Article

International Journal of Behavioral Medicine

, Volume 2, Issue 1, pp 13-26

Role of psychological stress in cortisol recovery from exhaustive exercise among elite athletes

  • Frank M. PernaAffiliated withDepartment of Psychology, Behavioral Medicine Research Training Center, University of Miami
  • , Sharon L. McDowellAffiliated withUnited States Olympic Training Center

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Abstract

Life-event stress (LES) was used to classify elite athletes (n = 39) into high-and low-LES groups. A repeated measures analysis of variance revealed higher Cortisol concentration after a graded exercise test among the high-LES group relative to the low-LES group, which was maintained for up to 20 hr. Subsequent prospective analyses further indicated that high-LES athletes were more likely to be symptomatic than low-LES athletes and that elevated Cortisol level was positively correlated with symptomatology. To the extent that Cortisol is a marker of exercise recovery in competitive atbletes, our results suggest that chronic stress prolongs the recovery process, which may potentially widen a window of susceptibility for illness and injury among competitive athletes.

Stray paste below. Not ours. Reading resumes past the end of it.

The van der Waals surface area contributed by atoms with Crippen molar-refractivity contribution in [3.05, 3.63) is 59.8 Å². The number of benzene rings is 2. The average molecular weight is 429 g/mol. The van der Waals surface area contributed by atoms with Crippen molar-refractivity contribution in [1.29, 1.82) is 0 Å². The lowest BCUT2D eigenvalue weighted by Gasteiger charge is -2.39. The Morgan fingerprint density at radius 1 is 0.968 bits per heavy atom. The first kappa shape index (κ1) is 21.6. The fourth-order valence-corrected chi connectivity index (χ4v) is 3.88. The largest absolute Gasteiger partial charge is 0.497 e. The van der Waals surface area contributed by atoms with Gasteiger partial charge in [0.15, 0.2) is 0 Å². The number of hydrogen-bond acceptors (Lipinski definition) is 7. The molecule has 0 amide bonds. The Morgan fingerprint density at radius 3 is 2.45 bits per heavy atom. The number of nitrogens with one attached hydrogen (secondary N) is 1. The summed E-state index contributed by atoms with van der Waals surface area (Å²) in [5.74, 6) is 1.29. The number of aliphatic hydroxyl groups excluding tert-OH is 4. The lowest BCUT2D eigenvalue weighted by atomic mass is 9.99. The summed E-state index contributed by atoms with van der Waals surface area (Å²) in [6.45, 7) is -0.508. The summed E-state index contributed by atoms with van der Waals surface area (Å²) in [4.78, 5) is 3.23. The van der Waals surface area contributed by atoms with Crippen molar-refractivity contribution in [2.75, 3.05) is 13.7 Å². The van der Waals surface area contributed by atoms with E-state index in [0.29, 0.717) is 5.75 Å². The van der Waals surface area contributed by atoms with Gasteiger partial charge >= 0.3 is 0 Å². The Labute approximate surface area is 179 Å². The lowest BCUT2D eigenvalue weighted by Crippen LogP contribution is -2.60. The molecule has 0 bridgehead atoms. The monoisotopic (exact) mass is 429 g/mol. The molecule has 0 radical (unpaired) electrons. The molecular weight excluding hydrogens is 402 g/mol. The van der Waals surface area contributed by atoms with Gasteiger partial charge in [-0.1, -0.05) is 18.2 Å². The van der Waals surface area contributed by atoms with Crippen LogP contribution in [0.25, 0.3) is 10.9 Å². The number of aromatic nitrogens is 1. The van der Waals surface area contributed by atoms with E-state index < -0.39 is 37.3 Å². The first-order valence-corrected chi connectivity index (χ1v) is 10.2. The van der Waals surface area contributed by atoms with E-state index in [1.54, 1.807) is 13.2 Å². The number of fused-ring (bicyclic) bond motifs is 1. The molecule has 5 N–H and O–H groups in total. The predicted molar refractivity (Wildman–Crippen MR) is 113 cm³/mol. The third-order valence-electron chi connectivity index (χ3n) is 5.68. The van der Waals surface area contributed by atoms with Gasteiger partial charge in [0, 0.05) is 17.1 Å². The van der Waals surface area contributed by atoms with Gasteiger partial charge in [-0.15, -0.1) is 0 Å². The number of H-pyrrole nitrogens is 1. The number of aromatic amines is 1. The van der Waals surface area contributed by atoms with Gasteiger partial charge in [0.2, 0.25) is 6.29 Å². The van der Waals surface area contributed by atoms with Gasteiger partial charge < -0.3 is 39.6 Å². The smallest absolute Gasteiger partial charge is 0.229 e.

Key words

life-event stress Cortisol elite athletes graded exercise test symptoms recovery